Painful though they are, these states of distress are also ones of hope. For they are not solid, real and unchanging. Your simulation can be ‘re-calibrated’ to better reflect reality. And you can do this using an ancient type of mindfulness known as vedana or feeling tone meditation (See Deeper Mindfulness: The New Way to Rediscover Calm in a Chaotic World). In these meditations, you are asked to still the mind with a simple breath or body meditation and then to focus, in a very specific way, on the feelings and sensations that arise in the moment that the unconscious mind crystallises into the conscious one. In this way, your simulation is progressively recalibrated and brought into closer alignment with reality. So you learn to experience the world as it truly is rather than one recreated from your darkest memories or deepest fears. Feeling Tone meditations progressively release the grip that such distressing states of mind hold over you. You come to realise that yes, sometimes life can be painful, but at other times it is glorious, too. So you come to experience life as an ever-flowing series of pleasant and unpleasant moments. Moments of keen reality. And it is in such moments, that you can genuinely start to live again.

And research is beginning to show that an eight week program based on these feeling tone meditations can be a highly effective treatment for anxiety, stress, and depression while also enhancing overall wellbeing.[ii] It might not be necessary to take a Red Pill to break free of a distressing simulation. Feeling tone meditations may be enough.

You can download/stream some Feeling Tone meditations HERE.

Buy Deeper Mindfulness: The New Way to Rediscover Calm in a Chaotic World from Amazon UK

Buy Deeper Mindfulness from Amazon US

Download Chapter One for free (the US & UK versions are the same apart from the cover)

[i] For a review of this approach, see Andy Clark, Surfing Uncertainty: Prediction, Action and the Embodied Mind (Oxford University Press, 2016), Lawrence Barsalou (2008), ‘Grounded cognition’, Annual Review of Psychology, 59, pp. 617–45 and Lisa Feldman Barrett, How Emotions Are Made: The Secret Life of the Brain (Pan Books, 2017) and Manjaly, Z. M. & Iglesias, S. (2020), ‘A computational theory of mindfulness based cognitive therapy from the “Bayesian brain” perspective’, Frontiers in Psychiatry, 11, p. 404.

[ii] Williams, J.M.G., Baer, R., Batchelor, M. et al. What Next After MBSR/MBCT? An Open Trial of an 8-Week Follow-on Program Exploring Mindfulness of Feeling Tone (vedanā). Mindfulness 13, 1931–1944 (2022).

Deeper Mindfulness: The New Way to Rediscover Calm in a Chaotic World – Book Extract

This is a little taste of our new book Deeper Mindfulness. It’s the companion to Mindfulness: Finding Peace in a Frantic World (which has now sold two million copies and been translated into 34 languages).

‘This book walks you gently through the beautiful, messy process of being human, and teaches you how and why all can be well’ Sir Kenneth Branagh.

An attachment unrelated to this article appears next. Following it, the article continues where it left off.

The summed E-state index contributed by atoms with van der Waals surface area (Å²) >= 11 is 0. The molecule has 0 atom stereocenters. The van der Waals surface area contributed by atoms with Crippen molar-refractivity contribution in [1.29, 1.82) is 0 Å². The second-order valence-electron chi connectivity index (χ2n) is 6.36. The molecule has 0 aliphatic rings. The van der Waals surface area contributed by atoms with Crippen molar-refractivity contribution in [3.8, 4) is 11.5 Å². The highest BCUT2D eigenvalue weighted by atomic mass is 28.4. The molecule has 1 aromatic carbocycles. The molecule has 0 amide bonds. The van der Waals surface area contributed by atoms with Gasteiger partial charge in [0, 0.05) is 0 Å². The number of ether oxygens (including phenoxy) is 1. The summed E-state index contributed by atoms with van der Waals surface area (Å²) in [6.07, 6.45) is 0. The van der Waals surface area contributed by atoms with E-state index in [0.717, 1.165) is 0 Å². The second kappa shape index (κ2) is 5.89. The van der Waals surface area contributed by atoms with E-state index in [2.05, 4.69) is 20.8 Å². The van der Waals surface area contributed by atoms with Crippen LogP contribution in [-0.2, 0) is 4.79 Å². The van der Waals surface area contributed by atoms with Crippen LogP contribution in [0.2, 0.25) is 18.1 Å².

Chapter One: That Was My Life … But I Must Have Missed It

Every morning, a man walked his four dogs in the park. Three of them always darted about, barking happily, tails wagging with delight. The fourth seemed happy enough but would only ever run around in tight little circles (albeit covering quite a distance), staying close to the man as he walked. Day after day, the park keeper watched the dog’s strange behaviour. After a while, the keeper plucked up the courage to ask the man why his dog was behaving so oddly.1

‘Ah,’ the man replied. ‘She’s a rescue dog. She was locked up for most of her life. That was the size of her cage.’

How often have you behaved like that dog? Free, but constantly running around in little mental circles. Free to be happy, yet caged by the same dark, repetitive thoughts. Free to be at peace with yourself and the world, while remaining trapped and entangled by anxiety, stress, unhappiness and exhaustion.

Free as a dog in a cage.

So much of life is needlessly marred by little tragedies such as these. Deep down, we all know that we are capable of living happy and fulfilling lives, and yet something always stops us from doing so. Just as life seems to be within our grasp, it slips through our fingers. Although such periods of distress seem to appear from nowhere, they actually arise from deeply buried psychological forces. Neuroscientists have begun to understand how these processes guide our thoughts, feelings and emotions; but more importantly, they have discovered why they occasionally go wrong and leave our lives as shadows of their true potential. These new discoveries also show why mindfulness is so effective at relieving distress, but crucially, they also open the door to subtly different methods that can be even more effective. Mindfulness has not been superseded; rather, it can be expanded to include an extra dimension that transforms it.

Our new book Deeper Mindfulness: The New Way to Rediscover Calm in a Chaotic World harnesses these developments. It will help you to step aside from your worries and give you the tools necessary to deal with anxiety, stress, unhappiness, exhaustion and even depression. And when these unpleasant emotions evaporate, you will rediscover a calm space inside from which you can rebuild your life.